In 2011, Texas experienced one of the worst droughts in history. Dry and dry conditions have caused the loss of over $ 7 billion in crops and livestock, caused wildfires, pushed the power grid to the limit and reduced reservoirs to dangerously low levels.
And according to a recent study led by a geoscientist at the University of Texas at Austin, Drought It was worse than previously thought.
Studies published in Hydrological Journal, Additional soil moisture related data from satellite gravity and microwave sensors Land surface model Used by scientists to determine the severity of a drought. According to an updated model simulation, the severe drought was broader and lasting than determined by the current standard for specifying droughts across the United States, the US Drought Monitor (USDM).
“Technological advances have enabled more real-time observations, which can more accurately reflect ground conditions,” said the lead author of the study and a postdoctoral fellow at the Faculty of Geological Sciences, UT Jackson. Weijing Chen said.
The 2011 drought is more than a decade old, but research shows that incorporating new data sources related to soil moisture into existing surface models can more accurately predict the severity and impact of drought. The result is important.
Soil moisture is an important indicator of drought and one of the most important indicators. Important factors Regarding the impact of drought on agricultural production.
USDM incorporates many indexes, expertise, and data sources for developing survey results, including hydrological models that give estimates of local soil moisture. UT researchers have taken the model one step further by using data assimilation techniques to incorporate a combination of real-time satellite measurements related to soil moisture into the model. Microwave satellite data provided the top two inches of soil moisture measurements. Adding gravity satellite data gave soil moisture measurements for the rest of the root zone (up to about 40 inches).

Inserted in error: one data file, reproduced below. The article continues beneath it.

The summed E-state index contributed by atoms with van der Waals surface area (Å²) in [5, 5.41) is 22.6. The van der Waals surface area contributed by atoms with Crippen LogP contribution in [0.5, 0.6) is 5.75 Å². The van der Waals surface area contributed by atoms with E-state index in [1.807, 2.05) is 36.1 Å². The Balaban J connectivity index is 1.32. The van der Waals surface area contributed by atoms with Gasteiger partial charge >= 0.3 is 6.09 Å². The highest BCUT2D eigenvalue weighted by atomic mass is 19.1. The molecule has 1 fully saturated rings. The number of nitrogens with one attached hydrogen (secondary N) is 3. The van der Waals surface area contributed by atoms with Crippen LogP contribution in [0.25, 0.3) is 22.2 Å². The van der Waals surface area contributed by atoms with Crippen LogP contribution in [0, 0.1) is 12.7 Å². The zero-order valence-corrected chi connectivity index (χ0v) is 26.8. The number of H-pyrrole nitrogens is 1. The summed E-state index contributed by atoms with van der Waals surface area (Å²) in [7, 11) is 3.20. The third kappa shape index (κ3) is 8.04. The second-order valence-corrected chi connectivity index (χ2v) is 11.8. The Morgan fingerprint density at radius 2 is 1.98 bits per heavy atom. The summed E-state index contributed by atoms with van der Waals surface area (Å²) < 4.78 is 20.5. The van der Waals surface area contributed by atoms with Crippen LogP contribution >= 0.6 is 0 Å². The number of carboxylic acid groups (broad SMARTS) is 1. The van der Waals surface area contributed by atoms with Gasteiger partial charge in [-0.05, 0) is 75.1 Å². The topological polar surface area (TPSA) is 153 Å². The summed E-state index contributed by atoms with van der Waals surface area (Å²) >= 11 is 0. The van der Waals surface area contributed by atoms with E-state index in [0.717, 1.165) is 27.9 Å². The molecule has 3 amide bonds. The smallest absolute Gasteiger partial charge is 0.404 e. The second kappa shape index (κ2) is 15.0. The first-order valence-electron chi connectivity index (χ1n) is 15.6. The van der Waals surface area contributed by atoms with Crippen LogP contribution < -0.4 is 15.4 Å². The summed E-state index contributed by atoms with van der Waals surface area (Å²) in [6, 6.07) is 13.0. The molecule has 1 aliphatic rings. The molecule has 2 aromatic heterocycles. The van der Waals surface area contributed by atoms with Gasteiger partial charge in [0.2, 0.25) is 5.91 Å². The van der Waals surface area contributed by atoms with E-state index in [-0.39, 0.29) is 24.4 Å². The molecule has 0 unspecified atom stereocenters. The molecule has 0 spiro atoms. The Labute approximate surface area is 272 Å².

“Soil moisture in the root area is very important because it determines the water supply to the vegetation,” said Chen.
USDM releases weekly maps showing which regions of the United States are drought. It is produced by the National Drought Mitigation Center at the University of Nebraska-Lincoln, the National Oceanic and Atmospheric Administration, and the United States Department of Agriculture. The results are used to trigger disaster declarations and other federal, state, and local responses.
Chen and her team have incorporated satellite data into existing surface models used by researchers around the world. Then they focused on what that meant for the Texas drought from 2010 to 2013.
Regarding the geographic extent of the drought, the updated model simulation and USDM were in agreement.However, updated model simulations have shown that more areas are experiencing more. Severe drought Especially in the western half of the state, than determined by the USDM. The new model also discovered that a widespread drought began in 2010, much earlier than the USDM.
The results also differ from what was the worst week of the historic drought. In the case of USDM, it was the week of October 4, 2011, with the most serious categories of drought accounting for 87.99% of the state. For the new model, it was the week of April 5, 2011, when 95.1% of the states suffered the most severe drought.
For Texas, researchers are trying to develop ways to better understand drought, as policy makers seek to determine how the state’s water resources are affected by climate change and population growth. Said it was important.
“Using measurements from space is a smart way to detect and monitor droughts more realistically,” said co-author Zon Liang Yang, a professor at Jackson School.
Weijing Chen et al, a more severe drought detected by assimilation of brightness temperatures and terrestrial water storage anomalies in Texas between 2010 and 2013, Hydrological Journal (2021). DOI: 10.1016 / j.jhydrol.2021.126802
University of Texas at Austin
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The record-breaking Texas drought was more serious than previously thought
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